In about two generations, American craft beer has emerged as an exponentially expanding market force. What used to be considered a fringe category in an industry dominated by light and pale lagers is now something else entirely. Steve Hindy, cofounder of Brooklyn Brewery, documents the saga and sea change led by America's pioneering microbrewers in The Craft Beer Revolution: How a Band of Microbrewers Is Transforming the World's Favorite Drink.

I reach Hindy by phone at his home in Brooklyn a day before he leaves for the grand opening of the New Carnegie Brewery in Stockholm, Sweden, a brewing partnership between Brooklyn Brewery and Carlsberg. The partnership is breaking all sorts of new ground for American craft brewers and European brewers alike.

Before co-founding Brooklyn Brewery in 1988 Hindy was an Associated Press foreign correspondent living in Beirut and Cairo and covering the big stories in the Middle East between 1979 and 1984 (“once a journalist always a journalist,” he tells me). He brings an investigative and thorough sensibility to his book, fermenting this with the human narratives of the individuals involved. The Craft Beer Revolution is an inspiring, in-depth look at what can be accomplished through stubborn disposition, hard work, an unyielding respect for craftsmanship and considerable passion for innovation.

The Craft Beer Revolution is organized into three generations of brewers and their surrounding communities; Hindy relays anecdotes he has collected over the years and the brewing genealogy of the men and women who kicked off and now carry the torch for the movement. He also meticulously examines the legislation that has effected the craft brewing industry over the past 50 years and some of the conflicts with behemoths Anheuser-Busch Inc. and MilllerCoors, the industry's distributors and some of the infighting within the movement. The Craft Beer Revolution is intriguing reportage of an ongoing movement that is having enormous success.

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"It just seems to me a remarkable story when hundreds of small entrepreneurs all across the country are able to gain a beach-head in this very competitive business, which before now has been dominated by huge international brewing conglomerates," Hindy says.

In 2012, Anheuser-Busch Inc. sold 99,200,000 barrels of beer and MillerCoors sold 58,950,000 barrels (a barrel equals 248 U.S. pints). The largest craft brewer in the nation, Boston Beer Co. (brewer of Samuel Adams beers), sold 2,125,000 barrels in 2012. Even as the nation’s leading craft brewer, Boston Beer Co. is just now edging up to selling around 3% of the volume of Anheuser-Busch Inc. However, Hindy tells me that the big two have lost around 18 million barrels of production over the past five years.Hindy_cover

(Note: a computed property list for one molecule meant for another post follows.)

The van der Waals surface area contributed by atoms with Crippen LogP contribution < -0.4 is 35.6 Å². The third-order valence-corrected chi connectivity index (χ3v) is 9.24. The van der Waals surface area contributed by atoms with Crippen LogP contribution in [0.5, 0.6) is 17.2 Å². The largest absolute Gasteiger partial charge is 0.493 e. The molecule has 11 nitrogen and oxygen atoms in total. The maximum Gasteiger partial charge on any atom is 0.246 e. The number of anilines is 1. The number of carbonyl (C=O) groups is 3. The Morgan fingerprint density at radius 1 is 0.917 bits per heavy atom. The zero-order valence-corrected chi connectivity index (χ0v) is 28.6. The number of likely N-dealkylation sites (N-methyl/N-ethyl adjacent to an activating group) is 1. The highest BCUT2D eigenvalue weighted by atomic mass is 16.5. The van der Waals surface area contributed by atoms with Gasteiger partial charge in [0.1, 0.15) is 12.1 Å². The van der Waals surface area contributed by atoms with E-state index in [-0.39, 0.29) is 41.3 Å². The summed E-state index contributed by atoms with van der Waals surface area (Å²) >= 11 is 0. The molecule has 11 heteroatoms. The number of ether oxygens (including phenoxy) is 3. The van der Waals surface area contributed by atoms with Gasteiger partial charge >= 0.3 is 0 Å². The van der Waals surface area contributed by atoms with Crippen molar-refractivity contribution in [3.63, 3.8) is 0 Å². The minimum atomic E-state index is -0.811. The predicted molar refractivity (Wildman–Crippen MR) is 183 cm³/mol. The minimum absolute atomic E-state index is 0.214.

What does that mean for future craft brewers and the craft brewers Hindy documents in The Craft Beer Revolution? Can such a small market foothold be considered a pervasive change?

"The best indicator of the power of the craft beer revolution is that the big brewers, the big two, are investing seriously in their craft-like brands," Hindy emphasizes. He explains that brands like Shock Top (Anheuser-Busch) and Blue Moon (MillerCoors) are direct responses to the volume they are losing to the craft beer segment, the only growing segment of the beer industry. "So that's why they're getting into it and that's kind of a compliment to us and a challenge to us,” he says. “And honestly, I think it's a very tricky business for the big brewers, because the more they promote flavorful beers the more they undercut their big brands.

"I feel like people are drinking less beer these days, but they're drinking better beer. They're drinking more of our kind of beer. The taste transformation is quickening and I don't think that is going to stop anytime soon," Hindy says.

The most important component of the craft beer revolution is continuing to make good beer, Hindy says, but he also advocates for unity. "If we're going to influence state legislatures and the federal government, we need to be unified and we need to be watching each other's backs,” Hindy says.

Evan Rodriguez is a writer living in Texas. You can follow him on Twitter